Guest Columnist - Charlene Crowell
Charlene Crowell | 10/5/2011, 9:47 p.m.
As a result, the City of Dallas imposes payday loan limits and restrictions on store locations will also limit how many payday stores can be located near residences and highways.
Fair Community Credit, a new nonprofit corporation in Kansas City, is working with a local bank, service organizations and a church to offer low-income borrowers access to loans at interest rates no higher than 36 percent. To assure that funds are utilized as intended, credit and income requirements are used to screen loan applications.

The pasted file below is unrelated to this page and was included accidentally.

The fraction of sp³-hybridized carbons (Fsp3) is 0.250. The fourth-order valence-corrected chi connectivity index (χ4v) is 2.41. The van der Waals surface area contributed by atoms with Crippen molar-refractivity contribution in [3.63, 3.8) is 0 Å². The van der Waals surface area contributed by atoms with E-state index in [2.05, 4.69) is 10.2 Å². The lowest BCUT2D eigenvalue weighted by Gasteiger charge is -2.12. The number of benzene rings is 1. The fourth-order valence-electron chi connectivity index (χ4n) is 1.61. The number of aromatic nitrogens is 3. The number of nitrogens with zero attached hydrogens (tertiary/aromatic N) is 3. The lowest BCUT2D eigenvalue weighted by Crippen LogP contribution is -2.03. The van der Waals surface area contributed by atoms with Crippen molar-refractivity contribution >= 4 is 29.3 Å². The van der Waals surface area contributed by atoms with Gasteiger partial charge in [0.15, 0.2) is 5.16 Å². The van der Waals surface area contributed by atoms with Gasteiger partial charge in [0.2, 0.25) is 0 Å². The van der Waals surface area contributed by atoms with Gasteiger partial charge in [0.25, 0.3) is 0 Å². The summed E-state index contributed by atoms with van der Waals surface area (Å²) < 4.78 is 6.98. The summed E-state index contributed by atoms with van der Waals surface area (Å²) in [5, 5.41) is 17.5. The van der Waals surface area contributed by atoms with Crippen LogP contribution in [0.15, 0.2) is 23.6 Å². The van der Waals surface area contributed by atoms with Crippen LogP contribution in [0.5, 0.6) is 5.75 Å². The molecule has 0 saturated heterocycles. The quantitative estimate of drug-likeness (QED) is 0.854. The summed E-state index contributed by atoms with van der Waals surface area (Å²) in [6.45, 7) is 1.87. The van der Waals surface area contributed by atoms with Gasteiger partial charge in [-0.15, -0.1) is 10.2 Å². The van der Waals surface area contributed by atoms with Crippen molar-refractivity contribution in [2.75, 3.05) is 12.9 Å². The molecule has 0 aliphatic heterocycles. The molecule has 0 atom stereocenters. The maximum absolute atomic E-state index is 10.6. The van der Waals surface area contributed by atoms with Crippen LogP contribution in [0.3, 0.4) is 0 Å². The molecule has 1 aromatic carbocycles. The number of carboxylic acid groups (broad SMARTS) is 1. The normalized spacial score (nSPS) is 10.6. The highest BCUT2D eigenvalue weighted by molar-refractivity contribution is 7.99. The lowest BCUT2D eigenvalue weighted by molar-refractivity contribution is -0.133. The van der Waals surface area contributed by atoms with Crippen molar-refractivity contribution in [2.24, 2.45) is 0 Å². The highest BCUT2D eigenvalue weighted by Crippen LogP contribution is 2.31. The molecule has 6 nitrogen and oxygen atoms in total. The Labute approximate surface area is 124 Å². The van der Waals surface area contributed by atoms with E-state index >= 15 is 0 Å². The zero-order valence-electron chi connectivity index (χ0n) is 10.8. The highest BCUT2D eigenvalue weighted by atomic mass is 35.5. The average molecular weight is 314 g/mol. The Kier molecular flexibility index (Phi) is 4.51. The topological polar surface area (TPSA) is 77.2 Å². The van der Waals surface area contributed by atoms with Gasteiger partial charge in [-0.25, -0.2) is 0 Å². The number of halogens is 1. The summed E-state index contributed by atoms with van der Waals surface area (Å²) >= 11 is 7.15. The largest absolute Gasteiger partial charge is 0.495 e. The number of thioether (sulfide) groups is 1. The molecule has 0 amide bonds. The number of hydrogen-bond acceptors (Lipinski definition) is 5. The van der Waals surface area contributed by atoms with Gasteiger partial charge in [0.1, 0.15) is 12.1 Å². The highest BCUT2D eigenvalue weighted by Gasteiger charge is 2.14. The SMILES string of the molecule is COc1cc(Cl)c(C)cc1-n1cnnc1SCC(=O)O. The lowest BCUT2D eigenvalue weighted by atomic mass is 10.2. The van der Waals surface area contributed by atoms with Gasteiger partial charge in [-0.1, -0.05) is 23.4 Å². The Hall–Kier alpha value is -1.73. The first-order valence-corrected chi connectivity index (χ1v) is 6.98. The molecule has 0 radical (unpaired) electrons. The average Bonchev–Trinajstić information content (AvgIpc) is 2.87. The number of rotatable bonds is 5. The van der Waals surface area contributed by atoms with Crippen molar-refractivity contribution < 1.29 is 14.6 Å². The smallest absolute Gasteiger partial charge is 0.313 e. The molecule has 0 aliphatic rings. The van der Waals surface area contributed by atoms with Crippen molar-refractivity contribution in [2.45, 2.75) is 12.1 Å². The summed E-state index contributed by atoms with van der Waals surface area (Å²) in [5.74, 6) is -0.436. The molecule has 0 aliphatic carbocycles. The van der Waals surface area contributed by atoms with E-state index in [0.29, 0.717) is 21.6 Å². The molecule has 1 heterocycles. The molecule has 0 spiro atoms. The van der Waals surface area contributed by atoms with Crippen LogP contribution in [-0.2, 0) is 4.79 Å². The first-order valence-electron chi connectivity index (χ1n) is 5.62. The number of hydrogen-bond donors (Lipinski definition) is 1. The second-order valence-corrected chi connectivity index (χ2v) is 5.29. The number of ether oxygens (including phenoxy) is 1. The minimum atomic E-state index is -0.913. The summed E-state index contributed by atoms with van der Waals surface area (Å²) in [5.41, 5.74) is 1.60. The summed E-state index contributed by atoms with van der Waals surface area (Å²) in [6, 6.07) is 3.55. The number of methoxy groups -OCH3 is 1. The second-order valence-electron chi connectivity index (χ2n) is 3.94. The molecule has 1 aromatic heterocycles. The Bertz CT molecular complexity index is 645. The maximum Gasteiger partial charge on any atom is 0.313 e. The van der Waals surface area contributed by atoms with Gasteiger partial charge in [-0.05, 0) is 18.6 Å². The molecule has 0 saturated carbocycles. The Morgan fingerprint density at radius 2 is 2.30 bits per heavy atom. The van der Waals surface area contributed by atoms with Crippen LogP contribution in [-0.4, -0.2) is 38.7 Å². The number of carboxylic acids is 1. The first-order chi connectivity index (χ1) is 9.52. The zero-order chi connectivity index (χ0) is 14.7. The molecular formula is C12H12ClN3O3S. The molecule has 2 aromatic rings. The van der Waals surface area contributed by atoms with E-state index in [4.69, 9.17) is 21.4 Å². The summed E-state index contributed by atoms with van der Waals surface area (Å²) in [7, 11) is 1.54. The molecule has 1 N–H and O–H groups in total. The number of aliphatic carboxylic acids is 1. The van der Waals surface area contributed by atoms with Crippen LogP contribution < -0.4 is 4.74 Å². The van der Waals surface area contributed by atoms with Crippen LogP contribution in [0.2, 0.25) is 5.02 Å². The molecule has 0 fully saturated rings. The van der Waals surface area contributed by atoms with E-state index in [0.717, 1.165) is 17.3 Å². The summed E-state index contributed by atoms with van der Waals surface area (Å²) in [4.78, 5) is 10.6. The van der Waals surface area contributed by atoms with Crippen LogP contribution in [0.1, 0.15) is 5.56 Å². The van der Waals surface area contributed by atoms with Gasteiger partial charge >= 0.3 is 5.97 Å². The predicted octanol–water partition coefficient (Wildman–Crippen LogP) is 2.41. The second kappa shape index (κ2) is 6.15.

And in the Big Apple, a new program called "Borrow and Save" is teaching low-income borrowers that they too can save money and lessen the financial need for loans.
"It's a common misconception that low-income people can't save, and through this product we hope to offer a much-needed product that also incentivizes positive behavior and shows our members that they can save", said Audia Williams, CEO at Union Settlement FCU at the news conference where the program was announced. Other partners include credit unions operating in East Harlem and in the South Bronx - both affiliates of the National Federation of Community Development Credit Unions.
These local initiatives remind me of an adage as old as it is true: 'where there's a will, there's a way'.
Charlene Crowell is a communications manager with the Center for Responsible Lending. She can be reached at: Charlene.firstname.lastname@example.org.